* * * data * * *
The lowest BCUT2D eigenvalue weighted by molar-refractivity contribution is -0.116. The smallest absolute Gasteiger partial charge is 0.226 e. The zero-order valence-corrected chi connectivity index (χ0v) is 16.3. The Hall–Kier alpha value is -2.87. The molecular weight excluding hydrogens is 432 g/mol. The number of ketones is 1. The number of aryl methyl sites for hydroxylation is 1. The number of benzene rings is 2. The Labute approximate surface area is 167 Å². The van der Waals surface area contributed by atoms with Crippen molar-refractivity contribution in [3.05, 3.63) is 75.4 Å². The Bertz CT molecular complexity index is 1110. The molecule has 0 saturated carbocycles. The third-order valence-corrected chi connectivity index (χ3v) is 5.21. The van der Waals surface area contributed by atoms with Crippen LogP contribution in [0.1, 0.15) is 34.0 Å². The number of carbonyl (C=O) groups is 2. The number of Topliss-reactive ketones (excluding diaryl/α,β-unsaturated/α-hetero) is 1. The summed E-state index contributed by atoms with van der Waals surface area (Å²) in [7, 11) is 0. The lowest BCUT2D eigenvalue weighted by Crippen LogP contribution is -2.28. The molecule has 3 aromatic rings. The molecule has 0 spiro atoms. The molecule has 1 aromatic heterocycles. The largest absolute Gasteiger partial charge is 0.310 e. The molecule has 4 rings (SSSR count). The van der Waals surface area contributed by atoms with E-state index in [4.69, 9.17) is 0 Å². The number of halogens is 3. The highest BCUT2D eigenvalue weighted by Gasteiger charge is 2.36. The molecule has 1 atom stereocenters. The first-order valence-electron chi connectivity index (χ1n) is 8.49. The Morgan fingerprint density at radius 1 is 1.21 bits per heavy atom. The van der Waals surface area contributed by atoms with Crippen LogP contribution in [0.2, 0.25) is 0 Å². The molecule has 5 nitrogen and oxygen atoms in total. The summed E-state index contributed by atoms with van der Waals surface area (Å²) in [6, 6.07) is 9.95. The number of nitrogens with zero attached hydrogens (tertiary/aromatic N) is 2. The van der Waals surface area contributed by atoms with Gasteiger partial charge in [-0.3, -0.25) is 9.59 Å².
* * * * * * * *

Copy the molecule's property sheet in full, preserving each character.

The lowest BCUT2D eigenvalue weighted by molar-refractivity contribution is -0.116. The smallest absolute Gasteiger partial charge is 0.226 e. The zero-order valence-corrected chi connectivity index (χ0v) is 16.3. The Hall–Kier alpha value is -2.87. The molecular weight excluding hydrogens is 432 g/mol. The number of ketones is 1. The number of aryl methyl sites for hydroxylation is 1. The number of benzene rings is 2. The Labute approximate surface area is 167 Å². The van der Waals surface area contributed by atoms with Crippen molar-refractivity contribution in [3.05, 3.63) is 75.4 Å². The Bertz CT molecular complexity index is 1110. The molecule has 0 saturated carbocycles. The third-order valence-corrected chi connectivity index (χ3v) is 5.21. The van der Waals surface area contributed by atoms with Crippen LogP contribution in [0.1, 0.15) is 34.0 Å². The number of carbonyl (C=O) groups is 2. The number of Topliss-reactive ketones (excluding diaryl/α,β-unsaturated/α-hetero) is 1. The summed E-state index contributed by atoms with van der Waals surface area (Å²) in [7, 11) is 0. The lowest BCUT2D eigenvalue weighted by Crippen LogP contribution is -2.28. The molecule has 3 aromatic rings. The molecule has 0 spiro atoms. The molecule has 1 aromatic heterocycles. The largest absolute Gasteiger partial charge is 0.310 e. The molecule has 4 rings (SSSR count). The van der Waals surface area contributed by atoms with E-state index in [4.69, 9.17) is 0 Å². The number of halogens is 3. The highest BCUT2D eigenvalue weighted by Gasteiger charge is 2.36. The molecule has 1 atom stereocenters. The first-order valence-electron chi connectivity index (χ1n) is 8.49. The Morgan fingerprint density at radius 1 is 1.21 bits per heavy atom. The van der Waals surface area contributed by atoms with Crippen LogP contribution in [0.2, 0.25) is 0 Å². The molecule has 5 nitrogen and oxygen atoms in total. The summed E-state index contributed by atoms with van der Waals surface area (Å²) in [6, 6.07) is 9.95. The number of nitrogens with zero attached hydrogens (tertiary/aromatic N) is 2. The van der Waals surface area contributed by atoms with Gasteiger partial charge in [-0.3, -0.25) is 9.59 Å².